Despite the drop in cattle smuggling and other narcotics, Phensedyl, a codeine-based cough syrup, remains a challenge for the border guarding forces along the India-Bangladesh border. On February 14, personnel of the Border Security Force (BSF) arrested two youths for allegedly smuggling near Hakimpur border outpost in West Bengal’s North 24 Parganas district.
A communication shared by the BSF said two local youths — Mostakin Sheikh (19) and Shaheen Sardar (21) — were allegedly involved in smuggling of the narcotic over the past few days. They were to get ₹500 for transporting 60 bottles of Phensedyl which was recovered from their possession.
Deputy Inspector General and spokesperson of South Bengal Frontier of the BSF S.S. Guleria said these arrests are a result of the BSF developing a network of ascertaining information on smuggling. Attempts are being made so that nothing can remain hidden from the eyes of the troops, he added.
In the first few weeks of the 2022, the South Bengal Frontier of the BSF had seized 1,000 bottles of Phensedyl in the border areas. In 2021, it seized about 1.64 lakh bottles of Phensedyl. The seizure of Phensedyl in the year 2020 was 2.99 lakh bottles and in 2019 was 1.98 lakh bottles.
Senior BSF officers said it was the difficult to contain the smuggling because Phensedyl is smuggled in low quantities from India to Bangladesh. “In the past few years, we have stopped factories manufacturing Phensedyl. Sometimes farmers smuggle it, at other times people throw it over the fence on the other side of the border,” a senior officer said.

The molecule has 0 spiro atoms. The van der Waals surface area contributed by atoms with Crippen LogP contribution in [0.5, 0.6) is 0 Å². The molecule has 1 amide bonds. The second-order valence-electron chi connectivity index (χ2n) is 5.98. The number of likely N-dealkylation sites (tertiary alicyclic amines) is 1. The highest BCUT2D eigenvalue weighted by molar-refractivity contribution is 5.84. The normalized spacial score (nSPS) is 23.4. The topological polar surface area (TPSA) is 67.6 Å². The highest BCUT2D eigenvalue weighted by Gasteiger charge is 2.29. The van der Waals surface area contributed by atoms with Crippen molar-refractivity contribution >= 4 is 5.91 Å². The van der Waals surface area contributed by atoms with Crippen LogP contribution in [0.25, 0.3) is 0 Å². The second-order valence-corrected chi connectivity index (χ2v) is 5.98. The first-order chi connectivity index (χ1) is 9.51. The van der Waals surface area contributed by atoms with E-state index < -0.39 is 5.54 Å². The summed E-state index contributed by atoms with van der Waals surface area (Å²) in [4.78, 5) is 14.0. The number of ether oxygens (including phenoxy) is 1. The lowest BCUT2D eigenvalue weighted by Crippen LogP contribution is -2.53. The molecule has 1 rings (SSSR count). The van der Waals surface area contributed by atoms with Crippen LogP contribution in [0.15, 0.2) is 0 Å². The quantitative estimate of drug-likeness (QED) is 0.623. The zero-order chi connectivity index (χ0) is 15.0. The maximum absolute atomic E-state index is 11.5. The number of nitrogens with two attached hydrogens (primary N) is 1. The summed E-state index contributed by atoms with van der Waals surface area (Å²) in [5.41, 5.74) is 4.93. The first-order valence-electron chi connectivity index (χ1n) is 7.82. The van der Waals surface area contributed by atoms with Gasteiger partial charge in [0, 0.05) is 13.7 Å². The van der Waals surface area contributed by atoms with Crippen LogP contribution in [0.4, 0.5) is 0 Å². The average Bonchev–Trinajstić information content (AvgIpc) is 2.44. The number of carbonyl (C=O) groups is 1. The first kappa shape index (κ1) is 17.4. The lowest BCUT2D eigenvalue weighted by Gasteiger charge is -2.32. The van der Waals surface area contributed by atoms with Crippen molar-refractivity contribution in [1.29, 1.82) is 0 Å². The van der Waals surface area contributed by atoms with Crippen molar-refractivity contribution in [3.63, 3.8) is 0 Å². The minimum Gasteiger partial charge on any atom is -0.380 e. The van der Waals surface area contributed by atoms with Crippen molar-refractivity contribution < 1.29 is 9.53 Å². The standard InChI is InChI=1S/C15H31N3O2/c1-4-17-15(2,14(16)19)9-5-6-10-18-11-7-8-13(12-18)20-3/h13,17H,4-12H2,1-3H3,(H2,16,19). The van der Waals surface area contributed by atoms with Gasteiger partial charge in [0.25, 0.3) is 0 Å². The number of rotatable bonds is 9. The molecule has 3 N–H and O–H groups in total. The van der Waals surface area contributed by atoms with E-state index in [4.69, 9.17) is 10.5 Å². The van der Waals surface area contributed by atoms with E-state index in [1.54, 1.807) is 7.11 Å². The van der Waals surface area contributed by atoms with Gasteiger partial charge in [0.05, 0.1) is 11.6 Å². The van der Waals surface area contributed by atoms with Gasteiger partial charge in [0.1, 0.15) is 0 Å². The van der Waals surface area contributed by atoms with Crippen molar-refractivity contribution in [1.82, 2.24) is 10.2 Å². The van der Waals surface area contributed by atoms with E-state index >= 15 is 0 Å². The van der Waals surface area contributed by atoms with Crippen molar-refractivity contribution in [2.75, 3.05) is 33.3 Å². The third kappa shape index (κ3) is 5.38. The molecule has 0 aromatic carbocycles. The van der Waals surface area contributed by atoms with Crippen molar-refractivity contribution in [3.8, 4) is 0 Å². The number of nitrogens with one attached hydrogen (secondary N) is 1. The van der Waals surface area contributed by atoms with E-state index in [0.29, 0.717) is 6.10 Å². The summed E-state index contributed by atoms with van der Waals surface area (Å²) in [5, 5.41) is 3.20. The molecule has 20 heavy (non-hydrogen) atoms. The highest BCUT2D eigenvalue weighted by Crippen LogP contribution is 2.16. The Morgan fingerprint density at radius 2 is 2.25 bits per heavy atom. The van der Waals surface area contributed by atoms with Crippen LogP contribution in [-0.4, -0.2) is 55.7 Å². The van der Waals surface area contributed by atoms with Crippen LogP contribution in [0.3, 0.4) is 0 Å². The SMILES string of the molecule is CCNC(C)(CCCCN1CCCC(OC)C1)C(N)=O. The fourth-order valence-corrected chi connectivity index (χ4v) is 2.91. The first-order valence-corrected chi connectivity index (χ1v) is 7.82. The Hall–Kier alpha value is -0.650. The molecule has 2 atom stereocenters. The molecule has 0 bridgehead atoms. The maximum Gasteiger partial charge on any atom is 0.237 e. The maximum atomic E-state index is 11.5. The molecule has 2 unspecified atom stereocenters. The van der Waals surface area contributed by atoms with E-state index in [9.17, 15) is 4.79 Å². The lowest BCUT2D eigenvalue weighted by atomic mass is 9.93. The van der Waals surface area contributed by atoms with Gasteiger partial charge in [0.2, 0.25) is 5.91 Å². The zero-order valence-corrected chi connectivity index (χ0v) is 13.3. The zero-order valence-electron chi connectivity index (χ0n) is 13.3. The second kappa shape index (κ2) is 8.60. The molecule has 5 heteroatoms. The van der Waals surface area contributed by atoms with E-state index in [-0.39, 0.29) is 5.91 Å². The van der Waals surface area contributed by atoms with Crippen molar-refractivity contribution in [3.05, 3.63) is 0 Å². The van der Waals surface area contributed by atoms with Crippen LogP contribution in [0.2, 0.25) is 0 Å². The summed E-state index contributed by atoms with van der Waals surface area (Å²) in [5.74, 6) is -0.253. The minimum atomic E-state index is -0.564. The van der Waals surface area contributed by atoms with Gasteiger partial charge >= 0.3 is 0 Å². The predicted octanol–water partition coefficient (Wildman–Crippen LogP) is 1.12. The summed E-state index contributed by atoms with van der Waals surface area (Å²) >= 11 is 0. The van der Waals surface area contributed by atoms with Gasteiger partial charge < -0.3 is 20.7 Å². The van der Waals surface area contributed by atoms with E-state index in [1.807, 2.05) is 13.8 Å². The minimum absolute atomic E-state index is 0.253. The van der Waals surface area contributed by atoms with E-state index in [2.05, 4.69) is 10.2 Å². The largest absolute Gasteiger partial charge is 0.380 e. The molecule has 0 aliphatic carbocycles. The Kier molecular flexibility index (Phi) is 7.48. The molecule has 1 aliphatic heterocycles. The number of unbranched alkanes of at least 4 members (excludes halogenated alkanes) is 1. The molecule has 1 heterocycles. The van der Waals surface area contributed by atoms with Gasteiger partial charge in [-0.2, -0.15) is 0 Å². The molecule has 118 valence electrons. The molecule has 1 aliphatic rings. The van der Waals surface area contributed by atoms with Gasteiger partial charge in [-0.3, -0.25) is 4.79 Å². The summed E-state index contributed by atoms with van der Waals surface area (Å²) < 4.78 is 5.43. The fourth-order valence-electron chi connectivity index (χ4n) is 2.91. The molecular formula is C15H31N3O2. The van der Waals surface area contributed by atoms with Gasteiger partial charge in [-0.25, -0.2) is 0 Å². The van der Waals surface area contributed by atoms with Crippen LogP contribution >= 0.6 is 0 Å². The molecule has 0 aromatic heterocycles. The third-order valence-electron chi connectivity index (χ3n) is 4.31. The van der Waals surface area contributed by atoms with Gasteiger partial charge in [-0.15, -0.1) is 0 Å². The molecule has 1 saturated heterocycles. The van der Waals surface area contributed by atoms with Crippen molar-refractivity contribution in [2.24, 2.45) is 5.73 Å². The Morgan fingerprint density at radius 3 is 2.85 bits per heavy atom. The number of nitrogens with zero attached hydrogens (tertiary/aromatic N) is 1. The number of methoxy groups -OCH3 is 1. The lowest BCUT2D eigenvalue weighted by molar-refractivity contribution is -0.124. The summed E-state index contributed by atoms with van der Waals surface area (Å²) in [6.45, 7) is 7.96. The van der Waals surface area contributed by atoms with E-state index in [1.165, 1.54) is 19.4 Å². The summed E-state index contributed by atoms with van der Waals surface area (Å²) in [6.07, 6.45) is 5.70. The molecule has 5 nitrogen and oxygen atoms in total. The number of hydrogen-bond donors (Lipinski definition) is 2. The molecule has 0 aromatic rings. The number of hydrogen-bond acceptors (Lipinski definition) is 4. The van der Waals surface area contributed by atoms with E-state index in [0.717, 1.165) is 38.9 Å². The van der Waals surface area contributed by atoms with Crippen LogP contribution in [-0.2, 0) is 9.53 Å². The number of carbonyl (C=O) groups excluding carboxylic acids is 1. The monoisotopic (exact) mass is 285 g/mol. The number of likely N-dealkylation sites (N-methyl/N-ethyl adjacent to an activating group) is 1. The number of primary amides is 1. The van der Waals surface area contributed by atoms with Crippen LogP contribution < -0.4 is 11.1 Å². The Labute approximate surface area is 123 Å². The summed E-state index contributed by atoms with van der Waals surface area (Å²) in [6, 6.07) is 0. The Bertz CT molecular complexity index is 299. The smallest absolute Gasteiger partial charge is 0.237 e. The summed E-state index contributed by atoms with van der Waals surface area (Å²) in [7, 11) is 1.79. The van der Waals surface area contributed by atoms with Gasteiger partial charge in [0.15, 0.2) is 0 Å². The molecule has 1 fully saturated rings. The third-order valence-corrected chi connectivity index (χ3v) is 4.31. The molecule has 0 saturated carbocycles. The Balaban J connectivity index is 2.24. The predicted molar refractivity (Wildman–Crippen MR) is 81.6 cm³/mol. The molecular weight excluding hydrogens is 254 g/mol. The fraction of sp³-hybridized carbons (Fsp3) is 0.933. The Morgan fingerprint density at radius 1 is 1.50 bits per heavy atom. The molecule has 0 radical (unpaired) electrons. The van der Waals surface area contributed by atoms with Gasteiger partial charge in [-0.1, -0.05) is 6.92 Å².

A bottle of Phensedyl costs about ₹200 in India and the moment it crosses the border, the price goes up to thousands. BSF officers explained that in Bangladesh, with a majority Muslim population, the religious faith prohibits consumption of liquor. In this scenario, cough syrups with codeine phosphate are an easy way for people to get high.
During the talks between the border guarding forces of both the countries, the officers of the Border Guards Bangladesh have expressed concern over smuggling of Phensedyl. Not only the BSF, but other investigative agencies also keep a track on its smuggling. On February 3, the Kolkata Customs in an operation with the Directorate of Revenue Intelligence seized 10,000 bottles of Phensedyl headed towards Bangladesh through Bongaon in North 24 Parganas.
Along with Phensedyl, another narcotic that is smuggled in huge quantities is Yaba tablets. According to investigative agencies, these tablets usually originate in Myanmar and come to India from Bangladesh. Yaba is a mixture of methamphetamine and caffeine, sold as cheap red or pink pills, and works as stimulant to the central nervous system. In 2021, the BSF South Bengal Frontier seized about 14,147 tablets when it was allegedly being smuggled into India. The seizure in 2019 by the same frontier was 53,763 Yaba tablets.